Kelowna acquired Swetlikoff’s rights from Lethbridge on Dec. 6, 2018 for a fourth-round pick in 2022. He had been playing for the BCHL’s Vernon Vipers but joined the Rockets following the holiday break, debuting on Dec. 28.

The Rookies

The Rockets could also get an offensive boost from some impactful rookies. The hope is those new import forwards will show up in September — as late arrivals — but Trevor Wong was impressive in his call-ups last season as Kelowna’s first-round pick (18th overall) from the 2018 bantam draft. He got into five games as an affiliate — including that all-important tiebreaker — and scored his first WHL goal in his fourth regular-season appearance.

“Wong will be ready to play, there’s no doubt about that — he’s going to be an exciting player,” Hamilton said, noting the 16-year-old will likely start on the wing but could transition to his natural position of centre as the season progresses.

Another forward prospect to keep an eye on in camp and throughout the preseason is Jake Poole, a 17-year-old right-winger that the Rockets selected in the sixth round in 2017. He’s coming off a dominant midget season in Manitoba and will get a long look, according to Frey in this camp preview from DubNetwork’s Glen Erickson.

The Depth Chart

This is how the Rockets’ depth chart could look to start the 2019-20 season, though these assumptions were made without consulting head coach Adam Foote. He may very well have other plans, but this is how I see the team taking shape on paper.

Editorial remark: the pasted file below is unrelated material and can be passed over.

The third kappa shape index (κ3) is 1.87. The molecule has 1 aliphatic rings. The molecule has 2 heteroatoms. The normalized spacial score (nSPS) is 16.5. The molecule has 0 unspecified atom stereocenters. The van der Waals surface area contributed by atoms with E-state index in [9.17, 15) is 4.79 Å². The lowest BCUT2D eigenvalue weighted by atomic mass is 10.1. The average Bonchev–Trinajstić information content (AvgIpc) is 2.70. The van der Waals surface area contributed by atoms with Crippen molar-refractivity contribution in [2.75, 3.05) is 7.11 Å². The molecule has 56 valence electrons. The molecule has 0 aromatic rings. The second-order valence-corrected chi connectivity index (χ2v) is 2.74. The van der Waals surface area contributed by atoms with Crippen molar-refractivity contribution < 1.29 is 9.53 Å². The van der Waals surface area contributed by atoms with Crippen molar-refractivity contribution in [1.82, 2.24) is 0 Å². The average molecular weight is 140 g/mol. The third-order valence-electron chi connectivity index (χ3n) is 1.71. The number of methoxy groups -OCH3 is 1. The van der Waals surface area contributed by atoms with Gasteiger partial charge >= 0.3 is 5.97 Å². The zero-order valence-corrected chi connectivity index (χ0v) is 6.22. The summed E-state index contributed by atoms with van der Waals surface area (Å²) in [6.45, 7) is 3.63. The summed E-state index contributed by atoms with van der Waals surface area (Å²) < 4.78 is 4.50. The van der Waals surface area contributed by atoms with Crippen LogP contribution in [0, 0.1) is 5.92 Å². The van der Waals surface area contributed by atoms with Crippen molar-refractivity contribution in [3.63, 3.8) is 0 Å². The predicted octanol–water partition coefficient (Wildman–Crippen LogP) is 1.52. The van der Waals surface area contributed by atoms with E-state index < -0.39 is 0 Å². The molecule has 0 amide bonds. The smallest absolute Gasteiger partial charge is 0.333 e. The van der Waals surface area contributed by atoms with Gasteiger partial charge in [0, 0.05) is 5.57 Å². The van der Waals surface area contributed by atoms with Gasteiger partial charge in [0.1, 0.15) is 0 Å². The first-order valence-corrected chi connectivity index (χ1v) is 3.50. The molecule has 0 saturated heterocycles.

Nolan Foote-Liam Kindree

Kyle Topping-Leif Mattson

Mark Liwiski-Alex Swetlikoff

Kyle Crosbie-Ethan Ernst

ANALYSIS: Most coaches prefer pairings over full lines and the Rockets are certainly set up to deploy these four pairings while mixing and matching the remaining wingers to round out their lines.

Balanced Lines

Nolan Foote-Liam Kindree-Michael Farren

Trevor Wong-Kyle Topping-Leif Mattson

Dillon Hamaliuk-Kyle Crosbie-Ethan Ernst

Mark Liwiski-Alex Swetlikoff-Dallon Wilton

Daniil Gutik/Pavel Novak/Jake Poole/Cole Carrier/Steel Quiring/Deegan Mofford

ANALYSIS: Assuming the imports don’t report in time for the regular-season opener on Sept. 21 — at home to Spokane — the Rockets could start with these lines once everyone else returns from NHL camps. Farren gets the first shot on the top line, Wong gets insulated by the two overagers, Hamaliuk provides a big-bodied presence for the other youngsters, and Wilton forms a crash-and-bang checking line that can chip in offensively.